As far as we’ve come as a country, racism and preconceived stereotypes are alive and well. In fact like any virus or disease they have mutated into subtle innuendos and snide little comments. And as with any mutant bug there is no known cure for it.
As an open minded society who use words like ‘colorful’ and ‘rainbow’ to describe our diversity we’re still entrenched in our ways of thinking and seeing (or not) other people.
While on holiday in Knysna, where there aren’t a lot of black people bar the holiday makers, I was once again reminded that we still have a very long way to go. We think because we don’t use the ‘K’ word or because we allow ‘non-whites’ to use public beaches we have progressed as a nation. What a lot of crap! As long as there are those stereotypical thoughts swirling around in hundreds of empty heads we haven’t changed. All that’s changed is that we no longer say it out loud…
I am left speechless more often than not by someone’s rather insensitive comment regarding my toddler. I have been told, to my face, that ‘Emma is so clever…for a black child’. I have had a mother tell her child to put sunblock on, “anders sal jy ‘k***** brand” and I’ve had a family point at Emma and I playing on the beach and comment on the ‘rooinek met haar swart kind’. People have no boundaries and even worse, no regard for other people’s feelings.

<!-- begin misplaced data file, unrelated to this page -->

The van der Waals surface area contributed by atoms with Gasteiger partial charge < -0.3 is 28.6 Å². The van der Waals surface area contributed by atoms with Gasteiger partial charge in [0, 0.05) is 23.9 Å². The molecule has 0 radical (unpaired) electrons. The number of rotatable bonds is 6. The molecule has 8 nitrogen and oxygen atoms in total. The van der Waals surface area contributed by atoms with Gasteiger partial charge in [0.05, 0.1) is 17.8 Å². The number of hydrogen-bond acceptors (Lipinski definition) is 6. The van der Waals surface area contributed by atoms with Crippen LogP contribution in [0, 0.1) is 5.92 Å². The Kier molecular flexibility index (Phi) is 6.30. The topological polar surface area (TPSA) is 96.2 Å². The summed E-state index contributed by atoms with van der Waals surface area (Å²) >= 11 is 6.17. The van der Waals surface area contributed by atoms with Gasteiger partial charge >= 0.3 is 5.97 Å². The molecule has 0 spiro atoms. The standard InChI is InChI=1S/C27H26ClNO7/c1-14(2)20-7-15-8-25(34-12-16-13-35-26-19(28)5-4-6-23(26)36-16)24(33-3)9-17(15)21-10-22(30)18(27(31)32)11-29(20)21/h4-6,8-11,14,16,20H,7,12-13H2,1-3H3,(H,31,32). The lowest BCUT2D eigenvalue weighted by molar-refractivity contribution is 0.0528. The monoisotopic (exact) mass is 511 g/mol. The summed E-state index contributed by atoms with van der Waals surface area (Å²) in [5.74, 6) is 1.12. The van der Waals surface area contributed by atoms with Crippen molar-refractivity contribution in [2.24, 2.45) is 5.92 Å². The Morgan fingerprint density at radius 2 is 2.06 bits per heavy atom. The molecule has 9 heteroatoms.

I’ve been asked by strangers whether Emma’s ‘healthy’ because obviously all black babies have HIV/AIDS. I was also told time and again to check Emma’s birth mother’s background thoroughly in case she drank, drugged or smoked during her pregnancy because the long term damage on an ‘already challenged (black) child’ could be disastrous. Of course no white women do any of the above while pregnant.
At the time we were in the process of bringing Emma home there was a white baby available for adoption, her mother a heroine addict. Nobody seemed concerned about the long term effects that that would have on the little girl, already an ‘ex-addict’ going through withdrawal. All that mattered was she was white and available to adopt.
We’ve adopted Emma in a supposedly tolerant country where we are all equal IF you speak a certain language, look a certain way, do certain things. And we’re still subjected to people’s stupidity.
We can take Emma everywhere we go. We can live in suburbia with our daughter and send her to the best schools. But just because no one’s saying it doesn’t mean it no longer exists.
Democracy and our new South Africa are sugar coatings on a shit tasting pill called discrimination and as long as we judge people based on their appearance and the stereotypes associated with them its always going to be a hard pill to swallow.
Of course there are advantages to having a baby of colour. If she ever misbehaves in public I can pretend she’s not mine. And should anything ever go awry in her life I can put it down to the fact that she’s black!